The International Writers Magazine: G8 Diaries
World is Possible
A personal account of the G8 Protests.
July this year eight leaders from the worlds richest countries
met at a golf club in Scotland. Over 225,000 people marched in
Edinburgh for the Make Poverty History rally and the same number
watched a pop concert in Hyde Park. George Bush crashed his bike
(so close!), and Tony Blair had to leave the G8 summit in Bushs
hands while he returned to his assaulted capital city.
It was a surreal
time with so much at stake at this meeting of men.
The outcome would quite literally mean life or death for millions of
our fellow human beings if Aid, Trade and Debt changes dont meet
At a time
like this, with the possibility that our actions could affect a real
change in the G8 decisions, we got some right-on people together from
Portsmouth Universitys campaign group People & Planet, and
headed up to Scotland. People & Planet was organising its annual
summer festival to coincide with the G8, and had a beautiful location
in Stirling for us to camp in, as well as an amazing program of events,
workshops and speakers. We shared the camp (Hori-zone) with Dissent!
an open, anti-capitalist network of groups and individuals that
organises horizontally, makes decisions by consensus and are opposed
to the existence of the G8 and with good reason.
G8 is an unaccountable, self appointed exclusive club of the worlds
elite that "represent" less than 14% of the worlds
population, yet the decisions they make affect every person on the
planet. They are responsible for 47% of carbon dioxide emissions
yet 98% of people killed or affected by climate change are in developing
and Rita gave the States a rude wake-up call, it only served to highlight
the yawning chasm between rich and poor as the world tuned in to watch
the flooded streets of New Orleans, which is sadly so much more newsworthy
than a flood in the Philippines). The G8 countries (Russia, France,
Japan, United Kingdom, Germany, Canada, USA, and Italy) control 66%
of global wealth, and economic power in the World Bank, IMF and World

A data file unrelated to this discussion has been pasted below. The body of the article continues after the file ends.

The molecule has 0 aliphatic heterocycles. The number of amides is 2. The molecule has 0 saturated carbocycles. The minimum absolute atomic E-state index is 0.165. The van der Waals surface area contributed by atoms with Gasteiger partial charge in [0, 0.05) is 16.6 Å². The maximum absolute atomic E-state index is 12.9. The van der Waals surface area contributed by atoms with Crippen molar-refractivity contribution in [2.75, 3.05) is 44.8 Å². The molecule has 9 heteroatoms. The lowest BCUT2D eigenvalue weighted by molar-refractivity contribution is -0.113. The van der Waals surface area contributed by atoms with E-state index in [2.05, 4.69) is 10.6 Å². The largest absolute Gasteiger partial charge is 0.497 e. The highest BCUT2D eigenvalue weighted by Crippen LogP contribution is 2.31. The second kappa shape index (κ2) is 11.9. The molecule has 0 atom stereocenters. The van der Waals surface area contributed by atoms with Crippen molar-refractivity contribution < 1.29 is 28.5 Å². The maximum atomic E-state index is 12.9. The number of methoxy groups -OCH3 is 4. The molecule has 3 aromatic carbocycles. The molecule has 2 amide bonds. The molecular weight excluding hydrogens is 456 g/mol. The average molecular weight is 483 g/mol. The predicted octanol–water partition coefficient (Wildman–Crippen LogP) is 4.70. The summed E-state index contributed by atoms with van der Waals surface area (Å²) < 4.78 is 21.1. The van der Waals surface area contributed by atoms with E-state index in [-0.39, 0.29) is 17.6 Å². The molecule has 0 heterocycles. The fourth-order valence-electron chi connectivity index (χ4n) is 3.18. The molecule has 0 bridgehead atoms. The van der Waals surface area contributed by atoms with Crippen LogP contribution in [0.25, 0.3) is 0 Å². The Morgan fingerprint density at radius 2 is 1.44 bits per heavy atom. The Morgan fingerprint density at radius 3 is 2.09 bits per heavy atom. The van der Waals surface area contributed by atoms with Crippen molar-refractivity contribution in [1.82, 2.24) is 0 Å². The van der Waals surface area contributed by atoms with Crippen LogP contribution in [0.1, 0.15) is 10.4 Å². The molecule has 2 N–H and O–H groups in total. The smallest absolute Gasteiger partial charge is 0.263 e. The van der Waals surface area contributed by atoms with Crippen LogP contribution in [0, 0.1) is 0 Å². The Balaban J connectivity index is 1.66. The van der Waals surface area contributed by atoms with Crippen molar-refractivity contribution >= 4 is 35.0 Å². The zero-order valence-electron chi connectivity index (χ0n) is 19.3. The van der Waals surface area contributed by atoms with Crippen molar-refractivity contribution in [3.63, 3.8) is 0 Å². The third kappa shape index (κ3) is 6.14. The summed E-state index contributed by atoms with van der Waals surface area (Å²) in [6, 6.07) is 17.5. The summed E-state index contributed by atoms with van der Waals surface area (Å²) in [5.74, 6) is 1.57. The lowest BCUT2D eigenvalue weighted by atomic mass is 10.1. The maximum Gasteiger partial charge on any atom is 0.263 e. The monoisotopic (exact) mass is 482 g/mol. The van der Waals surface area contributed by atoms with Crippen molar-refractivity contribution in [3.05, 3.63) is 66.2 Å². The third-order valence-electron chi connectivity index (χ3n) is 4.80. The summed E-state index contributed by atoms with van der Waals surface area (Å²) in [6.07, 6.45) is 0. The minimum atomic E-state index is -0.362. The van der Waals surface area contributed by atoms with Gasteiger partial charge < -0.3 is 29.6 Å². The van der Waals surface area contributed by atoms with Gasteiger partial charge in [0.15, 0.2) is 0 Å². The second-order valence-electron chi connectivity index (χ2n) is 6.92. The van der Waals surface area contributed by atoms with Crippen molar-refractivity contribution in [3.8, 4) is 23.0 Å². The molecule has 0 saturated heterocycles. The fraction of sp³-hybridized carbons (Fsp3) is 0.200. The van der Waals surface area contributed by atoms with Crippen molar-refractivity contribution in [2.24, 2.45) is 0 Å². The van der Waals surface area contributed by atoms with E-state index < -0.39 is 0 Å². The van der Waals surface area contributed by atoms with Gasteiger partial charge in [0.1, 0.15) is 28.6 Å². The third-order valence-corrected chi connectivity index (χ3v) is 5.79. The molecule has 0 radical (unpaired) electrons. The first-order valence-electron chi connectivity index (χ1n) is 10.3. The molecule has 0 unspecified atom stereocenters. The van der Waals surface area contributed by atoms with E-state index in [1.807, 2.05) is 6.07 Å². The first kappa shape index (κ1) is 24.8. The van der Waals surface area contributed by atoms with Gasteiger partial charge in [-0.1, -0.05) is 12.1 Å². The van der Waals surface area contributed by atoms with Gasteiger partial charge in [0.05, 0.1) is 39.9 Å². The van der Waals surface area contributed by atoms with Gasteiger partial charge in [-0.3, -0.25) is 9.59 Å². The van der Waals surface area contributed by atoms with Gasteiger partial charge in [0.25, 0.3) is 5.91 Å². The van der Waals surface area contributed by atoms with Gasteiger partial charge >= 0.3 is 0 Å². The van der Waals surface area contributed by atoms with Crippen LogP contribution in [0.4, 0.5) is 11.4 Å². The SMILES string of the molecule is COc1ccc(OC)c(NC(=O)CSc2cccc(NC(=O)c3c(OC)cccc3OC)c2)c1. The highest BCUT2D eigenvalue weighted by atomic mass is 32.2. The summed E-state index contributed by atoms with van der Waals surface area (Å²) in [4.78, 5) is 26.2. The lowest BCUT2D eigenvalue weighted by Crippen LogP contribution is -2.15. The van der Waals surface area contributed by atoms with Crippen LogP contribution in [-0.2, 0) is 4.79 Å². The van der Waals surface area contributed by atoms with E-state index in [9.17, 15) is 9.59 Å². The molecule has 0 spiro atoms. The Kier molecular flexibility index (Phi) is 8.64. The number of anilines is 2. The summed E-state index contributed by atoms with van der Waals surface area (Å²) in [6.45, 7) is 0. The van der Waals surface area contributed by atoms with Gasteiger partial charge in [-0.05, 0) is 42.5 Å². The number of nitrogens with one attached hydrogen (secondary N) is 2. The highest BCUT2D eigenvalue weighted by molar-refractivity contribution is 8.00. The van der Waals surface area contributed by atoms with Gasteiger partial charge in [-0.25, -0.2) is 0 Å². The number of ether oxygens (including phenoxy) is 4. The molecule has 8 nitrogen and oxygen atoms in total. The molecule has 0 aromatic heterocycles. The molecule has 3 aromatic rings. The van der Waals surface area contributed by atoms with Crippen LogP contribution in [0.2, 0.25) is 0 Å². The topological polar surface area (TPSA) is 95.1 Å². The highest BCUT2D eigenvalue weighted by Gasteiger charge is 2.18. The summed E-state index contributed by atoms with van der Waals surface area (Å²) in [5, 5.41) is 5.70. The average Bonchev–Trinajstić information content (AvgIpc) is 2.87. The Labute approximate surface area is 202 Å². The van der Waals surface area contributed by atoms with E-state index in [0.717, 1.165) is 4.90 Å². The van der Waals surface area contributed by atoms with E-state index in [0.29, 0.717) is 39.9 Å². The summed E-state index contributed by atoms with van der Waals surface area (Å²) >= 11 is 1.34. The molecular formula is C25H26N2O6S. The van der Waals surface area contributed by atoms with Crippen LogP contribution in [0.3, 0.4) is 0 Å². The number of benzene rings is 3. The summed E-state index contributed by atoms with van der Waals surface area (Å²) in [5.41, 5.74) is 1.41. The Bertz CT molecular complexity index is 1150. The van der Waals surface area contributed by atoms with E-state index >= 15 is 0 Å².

Trade Organisation. Andrew Simms from the New Economics Foundation said
that "The G8 present themselves as benevolent international creditors.
But their disproportionately high use of fossil fuels makes them global
ecological debtors, stealing the environmental capital of poor countries
to support their own development. They are parasites".
I am ashamed to say we hired a car and drove to Scotland, as we couldnt
afford the train (high prices are a form of public oppression restricting
the free movement of people, with detrimental environmental effects
the cheapest option was to fly!). The Dissent! train leaving
from London on the Friday was delayed as the police searched and photographed
the passengers just a taster of the full force of the State we
would feel once in Scotland.
On Saturday, 2nd July we woke up in a temporary camp in the sports field
of the Jack Kane Centre, in an apparently rough area of Edinburgh, so
we could be near the town centre for the massive Make Poverty History
march. The locals were so friendly and welcoming, excited to have this
many sound people coming to Scotland to make some noise about the state
of the world.
We arrived in the Meadows early, where staggered marches would begin
at 12 noon, 1pm and 2pm to form a human version of the Make Poverty
History white band around the city. A festival was growing where all
the revellers were in dressed in white. Three giant stages hosted international
speakers, comedians and artists including Eddie Izzard, who was leaping
around, and Elaine C. Smith, alias Mrs Rab C Nesbit, who had everyone
is stitches as shed just been told not to stir us up too much
by the police. Gael Garcia Bernal (Motorcycle Diaries ladies
dont miss it) gave a rousing and passionate speech in English
about freedom, human rights and our duty as conscious human beings to
fight for this. There were stalls from every campaigning organisation
and faith group as well as a few corporations who had shamelessly jumped
onto the bandwagon. Its a shame but because the neo-liberal model
that is prominent in our society absorbs even protest, corporations
put up sponsorship because its good PR.
Meanwhile, numbers were swelling and although it was a real cross-generational
event, the police were clearly overwhelmed. Samba bands played, people
took part in the worlds biggest tea dance, and wrote messages
to our world leaders. So many people were there that we and the rest
of the P&P national contingent waited for hours to join the march
around the city. Although we were intermittently shown a live feed from
the Live8 event in Hyde Park, they never got a live feed from us.
The white band of people circled for 6 hours round Tony Blair and Gordon
Brown as they had a conference in the historic Assembly Rooms. These